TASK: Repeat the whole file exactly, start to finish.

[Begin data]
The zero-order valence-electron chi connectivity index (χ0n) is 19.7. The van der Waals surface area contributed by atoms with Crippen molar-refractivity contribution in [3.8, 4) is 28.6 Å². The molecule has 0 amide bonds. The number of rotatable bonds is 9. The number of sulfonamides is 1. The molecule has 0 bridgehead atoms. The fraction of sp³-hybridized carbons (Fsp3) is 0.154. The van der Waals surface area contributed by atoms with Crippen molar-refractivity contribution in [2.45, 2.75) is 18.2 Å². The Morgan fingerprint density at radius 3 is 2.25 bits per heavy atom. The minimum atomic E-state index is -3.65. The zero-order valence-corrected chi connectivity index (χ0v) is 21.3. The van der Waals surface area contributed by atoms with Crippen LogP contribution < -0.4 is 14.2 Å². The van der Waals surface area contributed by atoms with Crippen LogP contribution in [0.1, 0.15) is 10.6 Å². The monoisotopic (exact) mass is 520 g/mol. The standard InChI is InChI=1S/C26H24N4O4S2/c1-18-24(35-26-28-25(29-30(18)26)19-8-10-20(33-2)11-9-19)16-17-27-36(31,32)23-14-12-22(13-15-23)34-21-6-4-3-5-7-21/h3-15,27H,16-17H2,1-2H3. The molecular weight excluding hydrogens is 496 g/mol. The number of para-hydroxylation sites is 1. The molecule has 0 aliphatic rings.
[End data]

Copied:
The zero-order valence-electron chi connectivity index (χ0n) is 19.7. The van der Waals surface area contributed by atoms with Crippen molar-refractivity contribution in [3.8, 4) is 28.6 Å². The molecule has 0 amide bonds. The number of rotatable bonds is 9. The number of sulfonamides is 1. The molecule has 0 bridgehead atoms. The fraction of sp³-hybridized carbons (Fsp3) is 0.154. The van der Waals surface area contributed by atoms with Crippen molar-refractivity contribution in [2.45, 2.75) is 18.2 Å². The Morgan fingerprint density at radius 3 is 2.25 bits per heavy atom. The minimum atomic E-state index is -3.65. The zero-order valence-corrected chi connectivity index (χ0v) is 21.3. The van der Waals surface area contributed by atoms with Crippen LogP contribution < -0.4 is 14.2 Å². The van der Waals surface area contributed by atoms with Crippen LogP contribution in [0.1, 0.15) is 10.6 Å². The monoisotopic (exact) mass is 520 g/mol. The standard InChI is InChI=1S/C26H24N4O4S2/c1-18-24(35-26-28-25(29-30(18)26)19-8-10-20(33-2)11-9-19)16-17-27-36(31,32)23-14-12-22(13-15-23)34-21-6-4-3-5-7-21/h3-15,27H,16-17H2,1-2H3. The molecular weight excluding hydrogens is 496 g/mol. The number of para-hydroxylation sites is 1. The molecule has 0 aliphatic rings.